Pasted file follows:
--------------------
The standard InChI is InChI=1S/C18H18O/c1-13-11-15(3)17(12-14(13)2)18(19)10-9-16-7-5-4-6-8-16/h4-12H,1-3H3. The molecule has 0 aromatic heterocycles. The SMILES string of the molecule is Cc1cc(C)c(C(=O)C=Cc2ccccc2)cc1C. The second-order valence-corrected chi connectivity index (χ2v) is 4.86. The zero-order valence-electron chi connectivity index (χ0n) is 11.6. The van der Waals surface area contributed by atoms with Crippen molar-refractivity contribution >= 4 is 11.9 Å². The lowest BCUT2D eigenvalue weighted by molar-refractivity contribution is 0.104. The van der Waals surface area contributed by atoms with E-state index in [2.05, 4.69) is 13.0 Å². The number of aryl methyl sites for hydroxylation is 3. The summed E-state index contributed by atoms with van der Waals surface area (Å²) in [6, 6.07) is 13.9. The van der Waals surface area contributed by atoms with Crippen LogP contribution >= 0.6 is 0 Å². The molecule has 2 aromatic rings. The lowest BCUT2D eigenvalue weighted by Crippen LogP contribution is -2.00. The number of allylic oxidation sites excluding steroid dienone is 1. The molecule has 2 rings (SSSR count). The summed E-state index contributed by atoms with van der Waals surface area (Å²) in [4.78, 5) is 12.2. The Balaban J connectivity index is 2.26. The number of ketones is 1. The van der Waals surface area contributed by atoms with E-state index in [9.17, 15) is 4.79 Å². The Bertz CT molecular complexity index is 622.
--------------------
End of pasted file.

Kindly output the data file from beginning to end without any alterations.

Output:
The standard InChI is InChI=1S/C18H18O/c1-13-11-15(3)17(12-14(13)2)18(19)10-9-16-7-5-4-6-8-16/h4-12H,1-3H3. The molecule has 0 aromatic heterocycles. The SMILES string of the molecule is Cc1cc(C)c(C(=O)C=Cc2ccccc2)cc1C. The second-order valence-corrected chi connectivity index (χ2v) is 4.86. The zero-order valence-electron chi connectivity index (χ0n) is 11.6. The van der Waals surface area contributed by atoms with Crippen molar-refractivity contribution >= 4 is 11.9 Å². The lowest BCUT2D eigenvalue weighted by molar-refractivity contribution is 0.104. The van der Waals surface area contributed by atoms with E-state index in [2.05, 4.69) is 13.0 Å². The number of aryl methyl sites for hydroxylation is 3. The summed E-state index contributed by atoms with van der Waals surface area (Å²) in [6, 6.07) is 13.9. The van der Waals surface area contributed by atoms with Crippen LogP contribution >= 0.6 is 0 Å². The molecule has 2 aromatic rings. The lowest BCUT2D eigenvalue weighted by Crippen LogP contribution is -2.00. The number of allylic oxidation sites excluding steroid dienone is 1. The molecule has 2 rings (SSSR count). The summed E-state index contributed by atoms with van der Waals surface area (Å²) in [4.78, 5) is 12.2. The Balaban J connectivity index is 2.26. The number of ketones is 1. The van der Waals surface area contributed by atoms with E-state index in [9.17, 15) is 4.79 Å². The Bertz CT molecular complexity index is 622.